New research recommends celecoxib coadministration with a proton pump inhibitor over naproxen to prevent upper gastrointestinal bleeding in patients with arthritis who are at high risk for cardiovascular and gastrointestinal events but need to continue using nonsteroidal anti-inflammatory drugs (NSAIDs), according to recent research published in the Lancet.

“[C]elecoxib plus proton-pump inhibitor is the preferred treatment to reduce the risk of recurrent upper gastrointestinal bleeding in patients at high risk of both cardiovascular and gastrointestinal events who require aspirin and NSAID for cardiovascular and anti-inflammatory therapies,” Francis K.L. Chan, MD, from the Department of Medicine & Therapeutics and Institute of Digestive Disease at the Chinese University of Hong Kong in China, and colleagues wrote in their study.

“Contrary to present guidelines, naproxen should be avoided despite its perceived cardiovascular benefit. Our findings provide novel data toward future practice guidelines in NSAID choice for very high-risk patients.”


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Dr Chan and colleagues enrolled 514 patients with arthritis and cardiothrombotic disease at high risk for gastrointestinal and cardiovascular events between May 2005 and November 2012 in a double-blinded, double-dummy, industry-independent trial to receive either celecoxib with a proton pump inhibitor or naproxen, according to the abstract.

Patients were taking NSAIDs with concomitant aspirin, had upper gastrointestinal bleeding, had a history of ulcer bleeding, and tested negative for Helicobacter pylori after ulcer healing.

High Yield Data Summary

  • Study results suggest avoiding adding proton pump inhibitors to naproxen since no evidence was found to support that the treatment reduces the risk for recurrent bleeding in certain patients

The researchers randomly assigned patients to receive either twice-daily naproxen (500 mg) with once-daily esomeprazole (20 mg) or twice-daily celecoxib (100 mg) with once-daily esomeprazole (20 mg) for 18 months, in addition to once-daily aspirin (80 mg).

There were 14 patients in the celecoxib group and 31 patients in the naproxen group who developed recurrent upper gastrointestinal bleeding, which included 9 cases of gastric ulcers and 5 cases of duodenal ulcers in the celecoxib group and 25 cases of gastric ulcers, 3 cases of duodenal ulcers, 1 case of combination gastric and duodenal ulcers and 2 cases of bleeding erosions in the naproxen group.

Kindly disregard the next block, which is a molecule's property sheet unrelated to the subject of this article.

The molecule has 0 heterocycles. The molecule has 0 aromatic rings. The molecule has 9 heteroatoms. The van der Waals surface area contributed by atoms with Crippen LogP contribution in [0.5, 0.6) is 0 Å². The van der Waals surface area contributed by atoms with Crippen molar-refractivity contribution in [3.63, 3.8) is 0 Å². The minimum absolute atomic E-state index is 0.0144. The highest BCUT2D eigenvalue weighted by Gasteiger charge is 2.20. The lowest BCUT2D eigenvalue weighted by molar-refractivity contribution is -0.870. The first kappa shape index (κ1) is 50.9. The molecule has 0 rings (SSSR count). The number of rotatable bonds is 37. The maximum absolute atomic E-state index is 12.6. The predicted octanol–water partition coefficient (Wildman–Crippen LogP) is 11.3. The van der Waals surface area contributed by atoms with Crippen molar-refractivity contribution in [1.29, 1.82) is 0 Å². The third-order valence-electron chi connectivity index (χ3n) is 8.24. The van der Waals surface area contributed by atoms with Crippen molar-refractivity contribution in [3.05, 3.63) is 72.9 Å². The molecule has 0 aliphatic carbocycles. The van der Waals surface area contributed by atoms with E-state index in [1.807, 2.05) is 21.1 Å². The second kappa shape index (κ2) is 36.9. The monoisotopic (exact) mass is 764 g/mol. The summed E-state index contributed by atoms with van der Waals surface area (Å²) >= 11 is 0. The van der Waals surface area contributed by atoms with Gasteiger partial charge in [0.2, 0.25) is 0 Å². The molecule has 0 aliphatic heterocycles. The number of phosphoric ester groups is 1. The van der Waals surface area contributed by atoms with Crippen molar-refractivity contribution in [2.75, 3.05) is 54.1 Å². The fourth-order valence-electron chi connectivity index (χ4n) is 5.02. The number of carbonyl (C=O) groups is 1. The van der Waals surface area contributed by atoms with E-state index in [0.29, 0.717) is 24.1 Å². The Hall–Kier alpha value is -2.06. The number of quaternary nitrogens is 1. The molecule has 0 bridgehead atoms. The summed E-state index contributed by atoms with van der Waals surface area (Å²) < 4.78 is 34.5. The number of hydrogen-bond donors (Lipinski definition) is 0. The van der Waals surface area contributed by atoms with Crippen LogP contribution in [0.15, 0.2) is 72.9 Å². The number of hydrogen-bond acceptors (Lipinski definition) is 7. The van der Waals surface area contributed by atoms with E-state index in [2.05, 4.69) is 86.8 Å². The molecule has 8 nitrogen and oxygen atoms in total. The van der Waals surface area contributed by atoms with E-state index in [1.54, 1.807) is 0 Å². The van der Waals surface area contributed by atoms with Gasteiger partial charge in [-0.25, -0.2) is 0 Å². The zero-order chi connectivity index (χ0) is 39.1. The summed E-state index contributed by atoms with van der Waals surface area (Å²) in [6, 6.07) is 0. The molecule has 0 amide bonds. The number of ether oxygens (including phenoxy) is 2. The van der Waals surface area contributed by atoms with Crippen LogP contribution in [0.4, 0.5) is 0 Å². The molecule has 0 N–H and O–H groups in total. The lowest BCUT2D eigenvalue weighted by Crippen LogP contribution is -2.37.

Dr Chan and colleagues found 5.6% recurrent risk of developing recurrent bleeding in the celecoxib group (95% CI, 3.3%-9.2%) and a 12.3% risk for recurrent bleeding in the naproxen group (95% CI, 8.8%-17.1%).

Regarding adverse events, 8% of patients (n=21) in the celecoxib group and 7% of patients (n=17) in the naproxen group discontinued treatment; however, there were no deaths in the study.

Summary & Clinical Applicability

The researchers recommended avoiding naproxen with a proton pump inhibitor because the treatment does not reduce the risk for recurrent bleeding in these patients.

“Our findings address the major unmet need in the present guidelines on the management of patients at high risk of both cardiovascular and gastrointestinal events who continue to require anti-inflammatory analgesics,” Dr Chan and colleagues wrote.

“These patients have been largely neglected because none of the published studies sought to identify treatments to reduce the risk of life-threatening complications in these patients.”

Limitations & Disclosures

The researchers did not test the cardiovascular safety of celecoxib or the safety profile of naproxen at lower doses, and acknowledge the single-center nature of the study, in addition to the long requirement time potentially creating confounders.

Dr Chan is a consultant for Eisai, Pfizer, Takeda, and Otsuka, and is on the speaker’s bureau for Eisai, Pfizer, AstraZeneca, and Takeda. Dr Ng is on the speaker’s bureau for Ferring and Takeda. Dr Wu received grants from the National Institutes of Health and is on the speaker’s bureau for AstraZeneca and Takeda. The other researchers have no relevant financial disclosures.

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Reference

Chan FKL, Ching JYL, Tse, YK, et al. Gastrointestinal safety of celecoxib versus naproxen in patients with cardiothrombotic diseases and arthritis after upper gastrointestinal bleeding (CONCERN): an industry-independent, double-blind, double-dummy, randomised trial [published online April 11, 2017]. Lancet. doi: 10.1016/S0140-6736(17)30981-9.